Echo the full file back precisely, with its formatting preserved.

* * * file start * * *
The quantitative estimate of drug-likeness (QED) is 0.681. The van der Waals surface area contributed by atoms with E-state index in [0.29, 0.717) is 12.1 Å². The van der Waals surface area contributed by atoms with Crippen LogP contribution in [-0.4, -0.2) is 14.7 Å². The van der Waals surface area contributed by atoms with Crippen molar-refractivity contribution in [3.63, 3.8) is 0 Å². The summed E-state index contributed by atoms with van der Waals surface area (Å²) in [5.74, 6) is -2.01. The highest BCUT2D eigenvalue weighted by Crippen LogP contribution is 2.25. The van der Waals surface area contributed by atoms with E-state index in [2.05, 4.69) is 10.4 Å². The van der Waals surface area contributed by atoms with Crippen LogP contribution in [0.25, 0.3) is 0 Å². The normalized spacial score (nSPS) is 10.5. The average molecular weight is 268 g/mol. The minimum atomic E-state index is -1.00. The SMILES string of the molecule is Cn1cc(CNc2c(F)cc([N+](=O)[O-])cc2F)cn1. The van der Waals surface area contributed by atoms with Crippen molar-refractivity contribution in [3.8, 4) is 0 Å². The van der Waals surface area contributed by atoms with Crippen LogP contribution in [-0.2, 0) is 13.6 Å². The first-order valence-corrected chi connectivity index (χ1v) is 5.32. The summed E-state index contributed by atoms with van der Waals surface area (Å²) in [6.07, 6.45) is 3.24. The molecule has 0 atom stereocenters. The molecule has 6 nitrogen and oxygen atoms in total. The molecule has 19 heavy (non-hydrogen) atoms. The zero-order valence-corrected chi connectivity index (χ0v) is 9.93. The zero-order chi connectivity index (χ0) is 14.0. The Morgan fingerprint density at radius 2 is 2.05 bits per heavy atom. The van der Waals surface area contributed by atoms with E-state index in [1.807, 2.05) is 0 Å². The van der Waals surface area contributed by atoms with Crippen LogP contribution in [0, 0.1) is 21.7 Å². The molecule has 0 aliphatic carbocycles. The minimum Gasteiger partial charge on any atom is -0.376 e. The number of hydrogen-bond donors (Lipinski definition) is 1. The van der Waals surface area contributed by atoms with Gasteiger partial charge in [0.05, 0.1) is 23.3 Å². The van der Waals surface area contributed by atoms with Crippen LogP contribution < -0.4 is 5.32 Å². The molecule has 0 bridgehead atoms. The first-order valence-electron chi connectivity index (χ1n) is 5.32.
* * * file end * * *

The quantitative estimate of drug-likeness (QED) is 0.681. The van der Waals surface area contributed by atoms with E-state index in [0.29, 0.717) is 12.1 Å². The van der Waals surface area contributed by atoms with Crippen LogP contribution in [-0.4, -0.2) is 14.7 Å². The van der Waals surface area contributed by atoms with Crippen molar-refractivity contribution in [3.63, 3.8) is 0 Å². The summed E-state index contributed by atoms with van der Waals surface area (Å²) in [5.74, 6) is -2.01. The highest BCUT2D eigenvalue weighted by Crippen LogP contribution is 2.25. The van der Waals surface area contributed by atoms with E-state index in [2.05, 4.69) is 10.4 Å². The van der Waals surface area contributed by atoms with Crippen LogP contribution in [0.25, 0.3) is 0 Å². The normalized spacial score (nSPS) is 10.5. The average molecular weight is 268 g/mol. The minimum atomic E-state index is -1.00. The SMILES string of the molecule is Cn1cc(CNc2c(F)cc([N+](=O)[O-])cc2F)cn1. The van der Waals surface area contributed by atoms with Crippen molar-refractivity contribution in [3.8, 4) is 0 Å². The van der Waals surface area contributed by atoms with Crippen LogP contribution in [-0.2, 0) is 13.6 Å². The first-order valence-corrected chi connectivity index (χ1v) is 5.32. The summed E-state index contributed by atoms with van der Waals surface area (Å²) in [6.07, 6.45) is 3.24. The molecule has 0 atom stereocenters. The molecule has 6 nitrogen and oxygen atoms in total. The molecule has 19 heavy (non-hydrogen) atoms. The zero-order valence-corrected chi connectivity index (χ0v) is 9.93. The zero-order chi connectivity index (χ0) is 14.0. The Morgan fingerprint density at radius 2 is 2.05 bits per heavy atom. The van der Waals surface area contributed by atoms with E-state index in [1.807, 2.05) is 0 Å². The van der Waals surface area contributed by atoms with Crippen LogP contribution in [0, 0.1) is 21.7 Å². The molecule has 0 aliphatic carbocycles. The minimum Gasteiger partial charge on any atom is -0.376 e. The number of hydrogen-bond donors (Lipinski definition) is 1. The van der Waals surface area contributed by atoms with Gasteiger partial charge in [0.05, 0.1) is 23.3 Å². The van der Waals surface area contributed by atoms with Crippen LogP contribution < -0.4 is 5.32 Å². The molecule has 0 bridgehead atoms. The first-order valence-electron chi connectivity index (χ1n) is 5.32.